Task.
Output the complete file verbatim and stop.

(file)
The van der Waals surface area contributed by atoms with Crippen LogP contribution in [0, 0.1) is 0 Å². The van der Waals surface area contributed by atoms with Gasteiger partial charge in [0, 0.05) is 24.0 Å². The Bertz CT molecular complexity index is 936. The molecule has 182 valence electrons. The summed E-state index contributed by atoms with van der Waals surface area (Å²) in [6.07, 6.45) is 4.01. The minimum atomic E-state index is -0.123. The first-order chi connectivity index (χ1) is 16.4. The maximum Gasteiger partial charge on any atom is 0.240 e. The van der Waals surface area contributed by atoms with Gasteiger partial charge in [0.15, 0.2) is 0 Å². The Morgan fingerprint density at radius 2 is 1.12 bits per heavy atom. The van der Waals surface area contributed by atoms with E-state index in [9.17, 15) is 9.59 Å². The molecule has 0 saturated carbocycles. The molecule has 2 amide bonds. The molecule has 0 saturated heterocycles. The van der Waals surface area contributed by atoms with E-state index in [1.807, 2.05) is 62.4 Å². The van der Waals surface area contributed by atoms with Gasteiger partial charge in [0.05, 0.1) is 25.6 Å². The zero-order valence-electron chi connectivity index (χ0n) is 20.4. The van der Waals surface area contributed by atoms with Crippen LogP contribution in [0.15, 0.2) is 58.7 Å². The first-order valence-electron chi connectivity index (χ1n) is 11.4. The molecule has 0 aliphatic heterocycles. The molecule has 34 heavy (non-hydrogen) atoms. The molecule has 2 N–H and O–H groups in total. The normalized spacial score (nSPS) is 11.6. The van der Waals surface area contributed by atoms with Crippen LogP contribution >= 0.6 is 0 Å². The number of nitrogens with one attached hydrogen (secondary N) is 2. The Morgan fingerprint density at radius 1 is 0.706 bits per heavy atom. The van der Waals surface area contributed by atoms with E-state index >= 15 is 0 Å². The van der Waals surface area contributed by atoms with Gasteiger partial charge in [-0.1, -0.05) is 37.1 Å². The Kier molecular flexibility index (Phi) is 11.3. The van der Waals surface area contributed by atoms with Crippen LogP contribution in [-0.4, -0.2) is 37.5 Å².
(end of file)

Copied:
The van der Waals surface area contributed by atoms with Crippen LogP contribution in [0, 0.1) is 0 Å². The van der Waals surface area contributed by atoms with Gasteiger partial charge in [0, 0.05) is 24.0 Å². The Bertz CT molecular complexity index is 936. The molecule has 182 valence electrons. The summed E-state index contributed by atoms with van der Waals surface area (Å²) in [6.07, 6.45) is 4.01. The minimum atomic E-state index is -0.123. The first-order chi connectivity index (χ1) is 16.4. The maximum Gasteiger partial charge on any atom is 0.240 e. The van der Waals surface area contributed by atoms with Gasteiger partial charge in [0.15, 0.2) is 0 Å². The Morgan fingerprint density at radius 2 is 1.12 bits per heavy atom. The van der Waals surface area contributed by atoms with E-state index in [9.17, 15) is 9.59 Å². The molecule has 0 saturated carbocycles. The molecule has 2 amide bonds. The molecule has 0 saturated heterocycles. The van der Waals surface area contributed by atoms with E-state index in [1.807, 2.05) is 62.4 Å². The van der Waals surface area contributed by atoms with Gasteiger partial charge in [0.05, 0.1) is 25.6 Å². The zero-order valence-electron chi connectivity index (χ0n) is 20.4. The van der Waals surface area contributed by atoms with Crippen LogP contribution in [0.15, 0.2) is 58.7 Å². The first-order valence-electron chi connectivity index (χ1n) is 11.4. The molecule has 0 aliphatic heterocycles. The molecule has 34 heavy (non-hydrogen) atoms. The molecule has 2 N–H and O–H groups in total. The normalized spacial score (nSPS) is 11.6. The van der Waals surface area contributed by atoms with Crippen LogP contribution >= 0.6 is 0 Å². The number of nitrogens with one attached hydrogen (secondary N) is 2. The Morgan fingerprint density at radius 1 is 0.706 bits per heavy atom. The van der Waals surface area contributed by atoms with E-state index >= 15 is 0 Å². The van der Waals surface area contributed by atoms with Gasteiger partial charge in [-0.1, -0.05) is 37.1 Å². The Kier molecular flexibility index (Phi) is 11.3. The van der Waals surface area contributed by atoms with Crippen LogP contribution in [-0.4, -0.2) is 37.5 Å².